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Washington (AFP) - President Donald Trump vowed to order a military crackdown on once-in-a-generation violent protests gripping the United States, saying he was sending thousands of troops onto the streets of the capital and threatening to deploy soldiers to states unable to regain control.
The dramatic escalation came a week after the death in Minneapolis of George Floyd, an unarmed black man who was killed when a white police officer knelt on his neck, leading to the worst civil unrest in decades in New York, Los Angeles and dozens of other American cities.
In the Midwest, police were early Tuesday trying to bring the city of St Louis under control after a night of looting and violence in which four officers were shot, police chief Colonel John Hayden said, adding their injuries were not life-threatening.
"Mr Floyd was killed somewhere else and they're tearing up cities all across the country," a visibly emotional Hayden said.
After being criticized for his silence on the worsening crisis, Trump struck a martial tone in a nationwide address Monday from the White House garden, as police fired tear gas on peaceful protesters outside the fence.
"I am dispatching thousands and thousands of heavily armed soldiers, military personnel and law enforcement officers to stop the rioting, looting, vandalism, assaults and the wanton destruction of property," Trump said.
He slammed the previous night's unrest in Washington as a "total disgrace" and called on governors to "dominate the streets."
"If a city or state refuses to take the actions that are necessary to defend the life and property of their residents, then I will deploy the United States military and quickly solve the problem for them," he said, denouncing "acts of domestic terror."
Despite the president's rhetoric, Monday's protests appeared largely peaceful in major cities, though some looting was reported in New York and Los Angeles.
During his address, however, law enforcement including military police used tear gas to clear protesters outside the White House so the president could walk across the street to the two-centuries-old St John's church, hit with graffiti and partially damaged by fire during unrest on Sunday.
"We have a great country," Trump declared as he stood before the church's boarded-up windows, held up a Bible and posed for photographs.
The backlash was swift.
"He's using the American military against the American people," tweeted Democratic presidential hopeful Joe Biden.
"He tear-gassed peaceful protesters and fired rubber bullets. For a photo. For our children, for the very soul of our country, we must defeat him," he said.
Washington's Episcopalian bishop, Mariann Budde, said she was "outraged" at the church visit, which she said Trump did not have permission for.
Thousands of people have participated in the nationwide demonstrations against police brutality and racism since Floyd's killing.
It has been the most widespread unrest in the United States since 1968, when cities went up in flames over the slaying of civil rights leader Martin Luther King Jr.
Many of the demonstrations have been peaceful and marked by moments of catharsis, such as officers hugging tearful protesters and marching or kneeling alongside them.
- 'Homicide' -
Others have seen rage-filled clashes between protesters and police, and widespread property damage. One person was shot dead in Louisville, Kentucky.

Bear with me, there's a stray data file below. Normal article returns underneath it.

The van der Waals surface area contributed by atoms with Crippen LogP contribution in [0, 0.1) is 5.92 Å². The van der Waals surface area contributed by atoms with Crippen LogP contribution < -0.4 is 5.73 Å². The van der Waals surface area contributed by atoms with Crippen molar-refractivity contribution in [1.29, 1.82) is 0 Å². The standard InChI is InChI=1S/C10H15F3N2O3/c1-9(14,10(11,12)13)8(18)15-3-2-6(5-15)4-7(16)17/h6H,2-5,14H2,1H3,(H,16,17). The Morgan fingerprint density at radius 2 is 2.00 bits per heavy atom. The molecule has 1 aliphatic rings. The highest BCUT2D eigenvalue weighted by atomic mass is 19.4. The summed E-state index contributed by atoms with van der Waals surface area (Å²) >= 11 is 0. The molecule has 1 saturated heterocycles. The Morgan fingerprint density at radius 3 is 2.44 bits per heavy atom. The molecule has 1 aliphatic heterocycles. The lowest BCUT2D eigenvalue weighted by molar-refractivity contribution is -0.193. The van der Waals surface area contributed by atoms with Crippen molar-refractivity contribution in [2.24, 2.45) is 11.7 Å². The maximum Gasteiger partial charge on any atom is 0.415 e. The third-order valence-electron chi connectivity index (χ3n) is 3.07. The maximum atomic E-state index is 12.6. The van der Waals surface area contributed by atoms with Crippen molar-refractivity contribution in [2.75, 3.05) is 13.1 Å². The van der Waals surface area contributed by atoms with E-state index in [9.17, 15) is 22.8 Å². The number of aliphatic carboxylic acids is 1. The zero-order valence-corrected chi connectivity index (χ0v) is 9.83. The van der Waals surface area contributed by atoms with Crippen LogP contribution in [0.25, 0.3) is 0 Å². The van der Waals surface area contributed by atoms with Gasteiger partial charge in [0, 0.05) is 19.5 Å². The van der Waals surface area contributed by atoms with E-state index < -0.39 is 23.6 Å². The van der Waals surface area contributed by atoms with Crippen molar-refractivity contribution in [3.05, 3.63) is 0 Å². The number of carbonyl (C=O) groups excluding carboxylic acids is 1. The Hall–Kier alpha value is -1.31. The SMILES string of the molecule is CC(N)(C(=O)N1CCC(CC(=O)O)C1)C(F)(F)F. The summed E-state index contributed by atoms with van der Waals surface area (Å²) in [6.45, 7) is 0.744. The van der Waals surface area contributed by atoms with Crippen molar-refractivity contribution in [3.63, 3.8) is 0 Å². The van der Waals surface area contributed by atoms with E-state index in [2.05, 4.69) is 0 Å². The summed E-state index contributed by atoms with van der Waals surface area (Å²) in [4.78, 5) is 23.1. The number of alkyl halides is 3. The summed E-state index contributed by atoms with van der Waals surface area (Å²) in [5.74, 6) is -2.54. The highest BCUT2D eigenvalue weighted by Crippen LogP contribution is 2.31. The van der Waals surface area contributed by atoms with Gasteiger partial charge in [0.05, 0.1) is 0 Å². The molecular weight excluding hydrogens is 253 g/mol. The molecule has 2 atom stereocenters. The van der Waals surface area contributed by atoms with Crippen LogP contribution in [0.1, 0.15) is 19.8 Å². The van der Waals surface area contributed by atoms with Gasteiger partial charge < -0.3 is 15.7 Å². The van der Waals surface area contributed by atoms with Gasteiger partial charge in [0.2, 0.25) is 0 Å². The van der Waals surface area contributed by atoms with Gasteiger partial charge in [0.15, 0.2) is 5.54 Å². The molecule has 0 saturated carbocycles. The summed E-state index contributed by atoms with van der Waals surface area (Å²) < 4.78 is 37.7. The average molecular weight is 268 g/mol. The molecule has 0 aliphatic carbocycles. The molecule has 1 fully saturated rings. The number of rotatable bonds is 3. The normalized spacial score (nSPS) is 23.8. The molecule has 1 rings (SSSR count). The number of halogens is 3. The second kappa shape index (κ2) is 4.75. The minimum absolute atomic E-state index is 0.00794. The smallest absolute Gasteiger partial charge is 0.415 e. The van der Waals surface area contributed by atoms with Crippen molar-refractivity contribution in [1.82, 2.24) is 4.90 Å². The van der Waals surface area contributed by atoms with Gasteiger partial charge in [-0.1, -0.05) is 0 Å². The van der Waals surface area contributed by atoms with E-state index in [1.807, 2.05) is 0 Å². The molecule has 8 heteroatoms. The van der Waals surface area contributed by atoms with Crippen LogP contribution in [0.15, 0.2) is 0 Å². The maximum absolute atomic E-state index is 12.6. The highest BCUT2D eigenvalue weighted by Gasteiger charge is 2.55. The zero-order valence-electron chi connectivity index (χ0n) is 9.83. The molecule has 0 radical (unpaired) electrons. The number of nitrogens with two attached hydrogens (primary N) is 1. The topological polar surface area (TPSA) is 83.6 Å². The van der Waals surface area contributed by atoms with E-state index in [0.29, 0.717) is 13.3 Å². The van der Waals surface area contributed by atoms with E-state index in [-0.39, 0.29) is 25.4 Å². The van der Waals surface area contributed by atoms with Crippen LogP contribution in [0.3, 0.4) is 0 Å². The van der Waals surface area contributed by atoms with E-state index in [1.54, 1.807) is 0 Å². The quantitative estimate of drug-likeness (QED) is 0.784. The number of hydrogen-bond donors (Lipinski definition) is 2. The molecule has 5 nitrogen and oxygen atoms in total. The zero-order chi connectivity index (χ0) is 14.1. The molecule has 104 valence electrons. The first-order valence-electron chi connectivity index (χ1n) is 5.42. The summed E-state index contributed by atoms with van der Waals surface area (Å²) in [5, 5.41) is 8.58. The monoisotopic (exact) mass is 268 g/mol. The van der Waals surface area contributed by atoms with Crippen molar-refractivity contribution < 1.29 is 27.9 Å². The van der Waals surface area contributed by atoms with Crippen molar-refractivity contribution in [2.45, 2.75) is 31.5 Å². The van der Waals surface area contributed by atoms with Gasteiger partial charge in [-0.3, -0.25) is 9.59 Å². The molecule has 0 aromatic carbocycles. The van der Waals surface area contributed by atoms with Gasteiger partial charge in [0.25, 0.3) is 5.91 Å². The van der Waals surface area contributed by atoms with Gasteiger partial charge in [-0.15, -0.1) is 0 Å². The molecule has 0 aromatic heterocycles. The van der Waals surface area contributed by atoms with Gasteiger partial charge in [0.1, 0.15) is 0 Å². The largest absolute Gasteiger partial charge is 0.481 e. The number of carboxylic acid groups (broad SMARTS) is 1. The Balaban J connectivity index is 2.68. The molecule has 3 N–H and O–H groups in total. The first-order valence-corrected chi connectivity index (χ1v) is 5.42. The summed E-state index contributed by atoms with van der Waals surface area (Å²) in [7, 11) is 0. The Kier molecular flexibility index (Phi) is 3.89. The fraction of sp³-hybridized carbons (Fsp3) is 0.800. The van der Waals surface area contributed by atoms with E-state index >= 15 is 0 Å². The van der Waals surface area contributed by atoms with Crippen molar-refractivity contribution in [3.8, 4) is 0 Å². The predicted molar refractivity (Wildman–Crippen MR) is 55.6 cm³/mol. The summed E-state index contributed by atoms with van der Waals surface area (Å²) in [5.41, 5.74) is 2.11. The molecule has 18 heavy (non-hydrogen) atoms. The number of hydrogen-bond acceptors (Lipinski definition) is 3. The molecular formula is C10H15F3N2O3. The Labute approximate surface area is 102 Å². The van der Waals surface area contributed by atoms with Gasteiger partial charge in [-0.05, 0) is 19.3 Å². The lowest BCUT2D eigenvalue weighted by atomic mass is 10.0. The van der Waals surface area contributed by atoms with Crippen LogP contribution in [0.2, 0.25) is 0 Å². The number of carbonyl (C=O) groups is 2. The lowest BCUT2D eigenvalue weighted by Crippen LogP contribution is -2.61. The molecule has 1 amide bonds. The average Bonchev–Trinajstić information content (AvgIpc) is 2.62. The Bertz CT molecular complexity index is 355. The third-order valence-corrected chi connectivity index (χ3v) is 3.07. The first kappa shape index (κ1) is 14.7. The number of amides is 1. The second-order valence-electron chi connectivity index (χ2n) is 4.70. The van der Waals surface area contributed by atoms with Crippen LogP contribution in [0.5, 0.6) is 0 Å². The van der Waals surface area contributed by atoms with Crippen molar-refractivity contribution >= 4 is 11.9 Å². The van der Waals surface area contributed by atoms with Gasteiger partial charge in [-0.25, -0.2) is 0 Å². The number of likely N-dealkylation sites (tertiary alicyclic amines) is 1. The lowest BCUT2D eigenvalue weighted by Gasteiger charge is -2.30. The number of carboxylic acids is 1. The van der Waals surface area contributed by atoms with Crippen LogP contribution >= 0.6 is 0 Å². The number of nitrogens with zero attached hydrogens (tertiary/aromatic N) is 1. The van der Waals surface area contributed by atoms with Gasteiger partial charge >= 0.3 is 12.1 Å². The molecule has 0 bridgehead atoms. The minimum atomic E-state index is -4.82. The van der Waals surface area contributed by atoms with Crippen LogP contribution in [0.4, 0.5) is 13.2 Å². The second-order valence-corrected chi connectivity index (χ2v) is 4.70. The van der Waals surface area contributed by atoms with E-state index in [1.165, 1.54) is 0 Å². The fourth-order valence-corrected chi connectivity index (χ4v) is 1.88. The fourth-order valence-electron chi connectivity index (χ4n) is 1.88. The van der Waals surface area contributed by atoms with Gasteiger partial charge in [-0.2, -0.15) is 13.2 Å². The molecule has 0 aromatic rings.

Floyd's agonizing death was caught on bystander cell phone video that shows policeman Derek Chauvin pinning him down with his knee for nearly nine minutes, as the 46-year-old pleaded for his life with the haunting words: "I can't breathe!"
"The evidence is consistent with mechanical asphyxia as the cause of death, and homicide as the manner of death," said Allecia Wilson, a University of Michigan expert who examined his body at the family's request.
Hennepin County's medical examiner released its own official autopsy calling the death a homicide caused by "neck compression," although it had also said he was intoxicated and pointed to heart disease.
A memorial for Floyd will take place on Thursday in Minneapolis before his funeral in Houston, where he grew up, on June 9.
Floyd, 46, had been accused of trying to buy cigarettes with a counterfeit bill.
The autopsy revived demands for the arrest of three other police officers who stood guard for Chauvin as Floyd lay dying.
Chauvin has been charged with third degree murder and is due to appear in court June 8.
- 'We've had enough' -
More than 40 cities have imposed curfews after consecutive nights of tension.
More looting took place in New York on Monday night, an AFP reporter saw, with stores including Best Buy and Nike damaged. Police said they had arrested "hundreds" across the city.
After widespread looting in Manhattan, New York mayor Bill de Blasio said a curfew would be imposed from 8:00 pm Tuesday, three hours earlier than Monday's.
"We support peaceful protest in this city. But right now it's time to go home," de Blasio tweeted.
In Los Angeles, where the National Guard were deployed at Hollywood landmarks such as the Dolby Theatre, some looting was also reported, though protests were largely peaceful.
"Deep down inside us, we've had enough," said 30-year-old Jessica Hubbert, a protester.
Trump spent most of the weekend inside the White House tweeting attacks on political rivals and the media.
In a leaked conference call Monday, he told state governors they were "going to look like a bunch of jerks" if they were too soft.
The governor of Illinois, J.B. Pritzker, is heard saying he was "extraordinarily concerned" by the president's "inflammatory" rhetoric.
Biden met Monday with black leaders at a church in his home of Wilmington, Delaware and promised to form a police oversight commission in his first 100 days as president.